So they call it the exposure triangle. Triangles are easy to draw. I put the three factors that contribute to exposure on the sides so I can illustrate the main effects that vary as you adjust each factor.
The exposure triangle shows the camera factors that you can change when you are adjusting your camera creatively. The triangle is notional. You cannot use it to construct an exposure calculation. One thing to note is that the shutter speed side of the trangle is actually more or less unbounded. Conventional cameras generally set a minumum exposure time of 1/8000 but maximum exposure time can be extended to many minutes with bulb mode.
There is a 4th factor. That factor is assumed constant for the triangle but of course it can be controlled as well. That is the amount of light in the scene. You can add light in several ways. Flash. Flood lighting. Going out in the midday sun (with the mad dogs and Englishmen.) You can subtract light as well. Turning down the lights. Going out at dawn, dusk or the dead of night. Placing a neutral density filter on the camera. If you throw on this 4th factor it becomes an exposure tetrahedron. Too hard to draw or make sense of.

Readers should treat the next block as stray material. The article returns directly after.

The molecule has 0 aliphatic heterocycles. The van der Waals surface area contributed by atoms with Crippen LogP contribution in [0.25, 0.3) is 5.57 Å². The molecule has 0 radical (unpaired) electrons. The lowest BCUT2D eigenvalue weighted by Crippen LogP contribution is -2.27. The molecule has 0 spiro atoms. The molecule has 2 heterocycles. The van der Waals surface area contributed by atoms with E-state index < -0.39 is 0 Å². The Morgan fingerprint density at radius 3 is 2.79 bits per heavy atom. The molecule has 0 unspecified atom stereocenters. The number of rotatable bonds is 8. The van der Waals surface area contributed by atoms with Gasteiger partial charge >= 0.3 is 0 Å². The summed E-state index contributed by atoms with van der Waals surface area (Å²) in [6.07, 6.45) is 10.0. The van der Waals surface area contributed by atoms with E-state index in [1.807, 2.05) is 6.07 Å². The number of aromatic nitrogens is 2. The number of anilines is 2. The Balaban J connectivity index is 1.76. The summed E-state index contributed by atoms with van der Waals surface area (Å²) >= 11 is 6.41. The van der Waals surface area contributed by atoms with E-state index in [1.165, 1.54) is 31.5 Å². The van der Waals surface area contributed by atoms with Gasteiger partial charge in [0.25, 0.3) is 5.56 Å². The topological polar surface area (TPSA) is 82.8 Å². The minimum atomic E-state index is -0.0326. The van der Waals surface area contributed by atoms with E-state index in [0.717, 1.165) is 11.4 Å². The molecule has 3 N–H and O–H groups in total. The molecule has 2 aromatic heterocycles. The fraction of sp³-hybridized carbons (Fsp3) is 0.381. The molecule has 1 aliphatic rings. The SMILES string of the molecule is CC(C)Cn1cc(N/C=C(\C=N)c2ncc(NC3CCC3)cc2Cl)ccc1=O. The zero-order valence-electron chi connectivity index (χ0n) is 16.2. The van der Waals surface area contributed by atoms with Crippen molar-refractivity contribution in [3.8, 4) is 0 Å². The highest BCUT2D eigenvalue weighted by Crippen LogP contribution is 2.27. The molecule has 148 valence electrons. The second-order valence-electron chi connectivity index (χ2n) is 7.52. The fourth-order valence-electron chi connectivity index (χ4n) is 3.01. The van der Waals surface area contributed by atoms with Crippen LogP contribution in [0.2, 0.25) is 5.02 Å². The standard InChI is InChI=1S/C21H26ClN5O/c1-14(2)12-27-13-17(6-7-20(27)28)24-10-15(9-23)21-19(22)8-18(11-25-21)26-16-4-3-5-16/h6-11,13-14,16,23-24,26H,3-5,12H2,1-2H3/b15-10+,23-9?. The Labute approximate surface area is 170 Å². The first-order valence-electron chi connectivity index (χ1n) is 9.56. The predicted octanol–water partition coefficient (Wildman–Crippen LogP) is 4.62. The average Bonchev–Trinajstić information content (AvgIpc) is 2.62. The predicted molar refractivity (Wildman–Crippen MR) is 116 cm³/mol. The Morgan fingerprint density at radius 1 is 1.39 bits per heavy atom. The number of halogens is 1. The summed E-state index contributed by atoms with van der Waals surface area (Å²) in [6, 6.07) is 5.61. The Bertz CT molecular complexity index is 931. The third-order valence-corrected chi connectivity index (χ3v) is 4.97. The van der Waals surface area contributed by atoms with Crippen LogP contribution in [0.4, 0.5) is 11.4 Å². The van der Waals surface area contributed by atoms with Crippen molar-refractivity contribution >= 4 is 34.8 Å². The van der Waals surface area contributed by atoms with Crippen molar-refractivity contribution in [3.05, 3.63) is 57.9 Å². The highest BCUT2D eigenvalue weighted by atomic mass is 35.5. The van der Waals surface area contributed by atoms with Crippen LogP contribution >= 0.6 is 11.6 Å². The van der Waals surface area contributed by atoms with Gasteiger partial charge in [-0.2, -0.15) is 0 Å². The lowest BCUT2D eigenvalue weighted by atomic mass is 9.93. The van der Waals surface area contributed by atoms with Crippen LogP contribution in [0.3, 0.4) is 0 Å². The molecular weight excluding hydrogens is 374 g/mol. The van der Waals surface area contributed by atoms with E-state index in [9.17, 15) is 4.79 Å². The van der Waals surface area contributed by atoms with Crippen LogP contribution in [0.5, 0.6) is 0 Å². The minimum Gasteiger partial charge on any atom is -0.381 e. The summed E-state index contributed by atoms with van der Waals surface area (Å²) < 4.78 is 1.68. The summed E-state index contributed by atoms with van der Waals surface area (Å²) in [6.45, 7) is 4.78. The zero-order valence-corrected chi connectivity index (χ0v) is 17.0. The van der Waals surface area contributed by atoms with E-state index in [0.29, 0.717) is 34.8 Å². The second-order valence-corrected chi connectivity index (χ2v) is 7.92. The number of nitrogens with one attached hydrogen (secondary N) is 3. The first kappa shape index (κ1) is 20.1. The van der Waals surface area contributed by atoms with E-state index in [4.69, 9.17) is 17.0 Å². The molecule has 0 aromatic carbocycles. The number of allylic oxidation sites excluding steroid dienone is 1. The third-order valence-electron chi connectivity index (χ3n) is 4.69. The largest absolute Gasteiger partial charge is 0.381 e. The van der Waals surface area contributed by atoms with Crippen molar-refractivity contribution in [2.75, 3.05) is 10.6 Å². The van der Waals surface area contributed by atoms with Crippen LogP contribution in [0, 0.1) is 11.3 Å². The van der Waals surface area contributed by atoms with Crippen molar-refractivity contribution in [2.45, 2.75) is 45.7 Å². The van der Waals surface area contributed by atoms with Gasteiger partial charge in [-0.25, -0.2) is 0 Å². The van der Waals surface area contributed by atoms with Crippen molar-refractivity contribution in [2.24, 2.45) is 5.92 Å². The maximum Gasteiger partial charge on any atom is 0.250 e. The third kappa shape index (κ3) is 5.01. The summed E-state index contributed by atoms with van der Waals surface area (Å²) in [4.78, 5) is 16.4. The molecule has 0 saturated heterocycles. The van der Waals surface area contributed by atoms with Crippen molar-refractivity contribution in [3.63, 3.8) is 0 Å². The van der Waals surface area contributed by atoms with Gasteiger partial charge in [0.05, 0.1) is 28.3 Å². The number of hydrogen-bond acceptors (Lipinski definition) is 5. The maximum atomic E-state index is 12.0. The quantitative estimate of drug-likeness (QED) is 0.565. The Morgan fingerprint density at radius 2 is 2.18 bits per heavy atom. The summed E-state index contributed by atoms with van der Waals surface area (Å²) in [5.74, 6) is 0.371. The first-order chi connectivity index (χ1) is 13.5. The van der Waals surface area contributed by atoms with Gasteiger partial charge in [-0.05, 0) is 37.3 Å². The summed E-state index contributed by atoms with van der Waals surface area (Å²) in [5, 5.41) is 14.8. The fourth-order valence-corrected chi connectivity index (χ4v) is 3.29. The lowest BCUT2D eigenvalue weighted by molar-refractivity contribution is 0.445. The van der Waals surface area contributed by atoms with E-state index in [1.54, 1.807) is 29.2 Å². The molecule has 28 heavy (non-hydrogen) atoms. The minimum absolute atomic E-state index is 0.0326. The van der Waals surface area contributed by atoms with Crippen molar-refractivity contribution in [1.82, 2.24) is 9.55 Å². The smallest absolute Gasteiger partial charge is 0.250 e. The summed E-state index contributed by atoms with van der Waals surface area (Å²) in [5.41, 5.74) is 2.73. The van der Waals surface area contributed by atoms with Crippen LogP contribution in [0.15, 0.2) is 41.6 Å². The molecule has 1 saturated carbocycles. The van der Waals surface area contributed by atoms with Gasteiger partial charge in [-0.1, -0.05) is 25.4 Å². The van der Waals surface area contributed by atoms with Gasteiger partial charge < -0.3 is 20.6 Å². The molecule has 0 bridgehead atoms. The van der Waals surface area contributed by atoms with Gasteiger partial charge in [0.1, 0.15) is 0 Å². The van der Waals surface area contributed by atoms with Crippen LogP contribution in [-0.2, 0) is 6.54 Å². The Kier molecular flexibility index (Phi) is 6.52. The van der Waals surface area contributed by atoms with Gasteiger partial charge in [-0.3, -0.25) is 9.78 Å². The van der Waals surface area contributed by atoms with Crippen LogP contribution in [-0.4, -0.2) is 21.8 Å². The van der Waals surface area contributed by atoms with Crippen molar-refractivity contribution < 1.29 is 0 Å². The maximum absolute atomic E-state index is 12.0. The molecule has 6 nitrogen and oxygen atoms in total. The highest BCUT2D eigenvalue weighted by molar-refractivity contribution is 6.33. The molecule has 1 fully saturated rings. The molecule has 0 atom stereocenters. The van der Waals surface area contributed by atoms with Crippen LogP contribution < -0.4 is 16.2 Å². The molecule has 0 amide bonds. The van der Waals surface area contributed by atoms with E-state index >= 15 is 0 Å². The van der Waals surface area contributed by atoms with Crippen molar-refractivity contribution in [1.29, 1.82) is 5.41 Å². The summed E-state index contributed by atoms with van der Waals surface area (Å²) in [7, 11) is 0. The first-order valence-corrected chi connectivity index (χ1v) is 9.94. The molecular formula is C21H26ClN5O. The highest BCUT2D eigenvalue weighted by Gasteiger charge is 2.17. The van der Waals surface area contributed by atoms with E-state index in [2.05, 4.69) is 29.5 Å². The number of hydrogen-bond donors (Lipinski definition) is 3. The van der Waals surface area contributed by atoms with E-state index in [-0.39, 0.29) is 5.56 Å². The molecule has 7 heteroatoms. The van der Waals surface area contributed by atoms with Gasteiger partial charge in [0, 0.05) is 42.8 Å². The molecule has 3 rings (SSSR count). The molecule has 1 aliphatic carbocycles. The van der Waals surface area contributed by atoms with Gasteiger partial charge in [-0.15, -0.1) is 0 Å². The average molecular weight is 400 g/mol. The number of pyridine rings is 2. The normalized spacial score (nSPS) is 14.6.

Of course, it's just a pretty picture. An engineer would draw three axes. X, Y, and Z. Place each factor along an axis and then you can construct planes of correct exposure in the three-space defined by the cube. Hard to draw. Throw in the 4th factor, and it's impossible to draw.
Hey, someone liked this text so much they lifted it! gusindra.com/2011/08/16/exposure-triangle/
Here's a few notes on issues that come into play when dealing with the
1. If you stop your camera down heavily to f/22 or f/32 the light coming into the camera will decrease and so your exposure time will need to go up and blurring will become something you will need to deal with (generally by mounting the camera, or setting it down on a solid surface.) Something else will happen (a surprise!): every speck of dirt on your camera sensor will start to make itself visible on your photograph. This can be quite unpleasant. You can either pay someone to clean your sensor for you or you can get brave and buy a kit to do it yourself. Get brave... with the right gear it is safe and a whole lot cheaper.
2. Noise happens. You need to increase ISO to capture good shots in lower light, or to get good freeze with more depth of field (lens stopped down). If the subject is very interesting, forget about the noise. No one will see it. If you are still trying for the crisp noise free quality of a 100 ISO shot, you might try noise reduction software. Go easy though. NR software can make a shot look strange if you over do it. Experiment. Noiseware community edition is a nice one to try.